• Rachel Hanlon

Cyber Crime in the construction industry

Construction companies are not historically an obvious target for cyber-attacks, however, recently this has changed. The construction industry is somewhat nuanced from your typical organisation and with over 25 years combined experience in defending construction companies within our team, we wanted to share some insights. Organisations operating in this industry don’t only have to worry about the normal every day attacks such as ransomware, compromised credentials and phishing attacks, but the large value of invoices (to both client and from vendors) tends to mean they are more likely to be specifically targeted for Business Email Compromise than regular organisations. In this article we’ll explore some of these specific threats, look at some breaches in the industry and talk about how construction companies can protect themselves into the future.

Industry Analysis In 2019 there were 1,473 reported cyber attacks in the construction industry according to forconstructionpros.com. This is just what is reported publicly, so we must assume the actual quantity of attacks is a multiple of this number. According to data breach statistics from BigCommerce, the average cost of a data breach for a construction company in 2020 was $150 million (approx. €128 million). A staggering number, but construction companies tend to deal in big numbers. According to Rival Security, some other statistics of data breaches in the construction industry include:

  • The chance of a data breach is roughly 27%

  • 84% of companies lack IT security

  • Every 39 seconds, there is a another attack

Targeting There are hacking groups that specifically target construction companies. The now defunct Maze ransomware group had a history of targeting and breaching large companies and have had high profile victims such as French giant Buyogues and American home builders Moseley Construction. In June of this year (2021) the FBI warned of specific targeting campaigns where construction companies were being impersonated in order to launch Business email compromise attacks. As construction companies typically use a lot of sub-contractors this means that they can be more subjected to email fraud as they are more likely to send email communications between multiple vendors, these emails can also contain key information for example bidding information to customers and invoices. BEC (Business Email Compromise) scam is one of the biggest threats to construction companies. BEC scams are when cyber criminals send a malicious email posing as a legitimate company in order to deceive the recipient into changing bank details for future invoice payments – typically one invoice could cost €1 million.

Notable Incidents In a recent publicly known high profile case Royal Bam were attacked by a hacking group who attempted to deploy malware (specifically modified to target Bam) to gain access to the company’s files and demanded payment for the firm to regain access to their own data. Thankfully Bam had been in the process of implementing new defence systems for the company and they were able to flag this suspicious activity and in turn were able to contain the threat within 24hours. Major reputational damage can be faced by a company if they do not react accordingly to an attack or have sufficient security features in place. Other notable companies hit by breaches include:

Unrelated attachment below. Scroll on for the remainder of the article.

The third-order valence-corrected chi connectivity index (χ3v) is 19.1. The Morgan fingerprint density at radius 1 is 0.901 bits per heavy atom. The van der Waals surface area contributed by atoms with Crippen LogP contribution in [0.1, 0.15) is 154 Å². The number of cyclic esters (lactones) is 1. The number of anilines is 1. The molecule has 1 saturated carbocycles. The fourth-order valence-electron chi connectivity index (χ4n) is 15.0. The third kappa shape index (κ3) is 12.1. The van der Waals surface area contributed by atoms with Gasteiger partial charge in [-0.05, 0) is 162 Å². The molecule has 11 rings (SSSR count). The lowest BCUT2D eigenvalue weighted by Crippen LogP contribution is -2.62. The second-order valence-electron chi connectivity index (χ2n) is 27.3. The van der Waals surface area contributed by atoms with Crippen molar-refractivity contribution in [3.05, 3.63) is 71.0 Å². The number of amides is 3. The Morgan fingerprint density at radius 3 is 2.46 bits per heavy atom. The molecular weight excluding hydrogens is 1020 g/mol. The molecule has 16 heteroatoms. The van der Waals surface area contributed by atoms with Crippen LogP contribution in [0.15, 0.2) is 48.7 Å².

• Bird Construction (Canada)

  • Turner Construction (USA)

Also, some notable suppliers to the construction industry who incurred breaches include:

  • Central concrete supply company (USA)

  • Century Fence (USA)

  • Trinity Solar (USA)

  • Foss Manufacturing (USA)

  • Henning Harders (Logistics, Australia)

These large enterprises make the news - there are many smaller companies breached which don’t make the news. Location and size are somewhat irrelevant to attackers and nobody is safe as a result.

3 Ways Construction companies can improve their Cyber Security:

  1. Risk Management - It may be daunting knowing where to start, but understanding how well your control sets match against best practice can identify the areas which need to be improved first. You then need to look at your systems in place and also if you have any key suppliers, and what risks they pose to the business. Lastly - understand what external threats are there and what you need to prioritise. Utilising a risk management framework pulls all of this together into a prioritised format.

  2. Be ready to react - There is a well known saying that there are two type of companies. Those that have been breached and those that don’t know it yet. One must expect that you’re going to have a breach at some point, and knowing how to act is important to remaining calm and restoring normality as soon as possible. Build a security incident policy and run book that can be instigated in the case of an incident and build awareness within the organisation. Don’t forget to test it regularly also to make sure people understand their roles.

  3. Build a continuous improvement cyber program - There is so much to do when you start to look at cyber security, especially with the ever changing threat landscape. It is impossible to do everything straight away without massive impact to the business. However, by building a plan to address your risks in a prioritised fashion you can start to decrease the likelihood of a breach over time and make sure you have a method for identifying new risks also. This is known as an Information Security Management System (ISMS) and the best known example of an ISMS is ISO27001 which is considered best practice. By aligning with an ISMS you can demonstrate to your key stakeholders that you take cyber security seriously.

Contact us for more information on how we can help your company implement any of the above and improve your cyber security posture. References:





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